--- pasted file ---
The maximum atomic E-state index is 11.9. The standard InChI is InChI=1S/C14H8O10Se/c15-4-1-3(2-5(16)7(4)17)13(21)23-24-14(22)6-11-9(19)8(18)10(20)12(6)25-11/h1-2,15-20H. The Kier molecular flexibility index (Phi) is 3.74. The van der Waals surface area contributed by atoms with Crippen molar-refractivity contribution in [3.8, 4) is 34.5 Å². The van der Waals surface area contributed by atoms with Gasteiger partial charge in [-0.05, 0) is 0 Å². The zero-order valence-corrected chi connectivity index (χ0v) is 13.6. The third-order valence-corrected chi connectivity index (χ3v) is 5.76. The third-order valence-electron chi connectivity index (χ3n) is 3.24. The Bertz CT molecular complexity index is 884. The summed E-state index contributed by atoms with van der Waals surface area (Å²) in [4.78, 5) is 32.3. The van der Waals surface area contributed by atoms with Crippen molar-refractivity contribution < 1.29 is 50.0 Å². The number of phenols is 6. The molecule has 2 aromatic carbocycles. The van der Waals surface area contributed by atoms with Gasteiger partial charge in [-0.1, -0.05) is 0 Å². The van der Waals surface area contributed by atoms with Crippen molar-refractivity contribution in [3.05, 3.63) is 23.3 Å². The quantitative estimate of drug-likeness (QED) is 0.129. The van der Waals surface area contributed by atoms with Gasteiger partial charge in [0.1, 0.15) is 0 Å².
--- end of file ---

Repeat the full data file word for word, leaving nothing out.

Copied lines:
The maximum atomic E-state index is 11.9. The standard InChI is InChI=1S/C14H8O10Se/c15-4-1-3(2-5(16)7(4)17)13(21)23-24-14(22)6-11-9(19)8(18)10(20)12(6)25-11/h1-2,15-20H. The Kier molecular flexibility index (Phi) is 3.74. The van der Waals surface area contributed by atoms with Crippen molar-refractivity contribution in [3.8, 4) is 34.5 Å². The van der Waals surface area contributed by atoms with Gasteiger partial charge in [-0.05, 0) is 0 Å². The zero-order valence-corrected chi connectivity index (χ0v) is 13.6. The third-order valence-corrected chi connectivity index (χ3v) is 5.76. The third-order valence-electron chi connectivity index (χ3n) is 3.24. The Bertz CT molecular complexity index is 884. The summed E-state index contributed by atoms with van der Waals surface area (Å²) in [4.78, 5) is 32.3. The van der Waals surface area contributed by atoms with Crippen molar-refractivity contribution < 1.29 is 50.0 Å². The number of phenols is 6. The molecule has 2 aromatic carbocycles. The van der Waals surface area contributed by atoms with Gasteiger partial charge in [-0.1, -0.05) is 0 Å². The van der Waals surface area contributed by atoms with Crippen molar-refractivity contribution in [3.05, 3.63) is 23.3 Å². The quantitative estimate of drug-likeness (QED) is 0.129. The van der Waals surface area contributed by atoms with Gasteiger partial charge in [0.1, 0.15) is 0 Å².